Ititamat Series, III

An interactive feature of interwoven3: New Plateaus exhibited at the Moses Lake Museum and Art Center is a community-based project, Ititamat Series, III. The use of  simple hemp twine and memorabilia reflects the many communities that have strung patterns on a community collective “counting ball.” 

For the last two years people from all walks of life, all ages, all races, all religions, all capacities have contributed to the Ititamat Series.  

Bullock, inspired by the tradition of the “counting ball,” explains, “I can imagine a woman tracing her inspirited time line with fluttering, eager fingers encountering a series of knots, a fetish and a bead prompting her memory for story telling. This act of reflection perpetuated narrative and history.”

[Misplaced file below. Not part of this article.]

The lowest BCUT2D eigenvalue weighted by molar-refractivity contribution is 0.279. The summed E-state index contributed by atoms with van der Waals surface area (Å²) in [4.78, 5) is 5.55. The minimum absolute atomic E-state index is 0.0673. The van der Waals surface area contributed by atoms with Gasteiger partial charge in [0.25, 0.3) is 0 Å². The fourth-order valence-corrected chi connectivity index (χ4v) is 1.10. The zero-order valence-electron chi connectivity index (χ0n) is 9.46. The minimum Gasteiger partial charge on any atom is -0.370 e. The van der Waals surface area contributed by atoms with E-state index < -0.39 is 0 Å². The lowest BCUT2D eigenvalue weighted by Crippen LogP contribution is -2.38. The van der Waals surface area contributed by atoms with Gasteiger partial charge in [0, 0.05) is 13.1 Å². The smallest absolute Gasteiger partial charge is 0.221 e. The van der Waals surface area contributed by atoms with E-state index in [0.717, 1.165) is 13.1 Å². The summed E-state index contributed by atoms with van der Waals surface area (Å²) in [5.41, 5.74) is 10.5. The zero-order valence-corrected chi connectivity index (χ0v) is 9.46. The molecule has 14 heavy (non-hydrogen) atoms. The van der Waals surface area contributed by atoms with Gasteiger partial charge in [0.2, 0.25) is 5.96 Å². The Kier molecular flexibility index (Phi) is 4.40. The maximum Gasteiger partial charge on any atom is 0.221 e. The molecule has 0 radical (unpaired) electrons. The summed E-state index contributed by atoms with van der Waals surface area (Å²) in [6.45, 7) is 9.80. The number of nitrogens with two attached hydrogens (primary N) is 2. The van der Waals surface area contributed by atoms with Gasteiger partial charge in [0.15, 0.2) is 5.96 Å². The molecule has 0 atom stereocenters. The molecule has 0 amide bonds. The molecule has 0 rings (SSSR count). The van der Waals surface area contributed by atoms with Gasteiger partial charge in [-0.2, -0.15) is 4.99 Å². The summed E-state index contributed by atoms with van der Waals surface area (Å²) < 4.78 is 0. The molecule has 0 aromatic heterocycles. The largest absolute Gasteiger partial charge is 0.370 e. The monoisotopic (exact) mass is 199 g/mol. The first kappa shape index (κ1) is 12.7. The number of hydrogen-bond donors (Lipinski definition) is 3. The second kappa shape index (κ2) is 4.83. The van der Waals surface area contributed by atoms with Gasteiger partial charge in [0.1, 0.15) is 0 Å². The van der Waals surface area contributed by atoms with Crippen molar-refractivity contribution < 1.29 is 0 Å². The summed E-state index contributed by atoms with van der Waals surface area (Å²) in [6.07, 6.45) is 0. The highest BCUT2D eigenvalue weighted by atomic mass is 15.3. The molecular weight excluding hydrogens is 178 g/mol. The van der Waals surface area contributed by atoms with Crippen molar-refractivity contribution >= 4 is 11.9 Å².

Apocynum Cannabinum or wild hemp was a common and useful material for the early peoples of the Mid-Columbia and Plateau Regions. The strong fibers of dogbane, another term for wild hemp, were integral to daily life and used in stringing fish nets, weaving baskets and tying lodge poles.

One particular use of hemp is similar to the modern day “blog” or “tweet.” 

When a woman married she would begin a time ball;  each day she tied a knot in a length of hemp twine to mark the day. To note significant days, a wedding, a successful harvest, or a birth, the woman would tie in a special token, fetish, bright bead or shell. 

As the string grew in length it was wound into a ball; if the counting ball became too large for portability, a second ball would be started.  When the woman died, her ititamat would be buried with her.

2012 © Dancing Wind Studio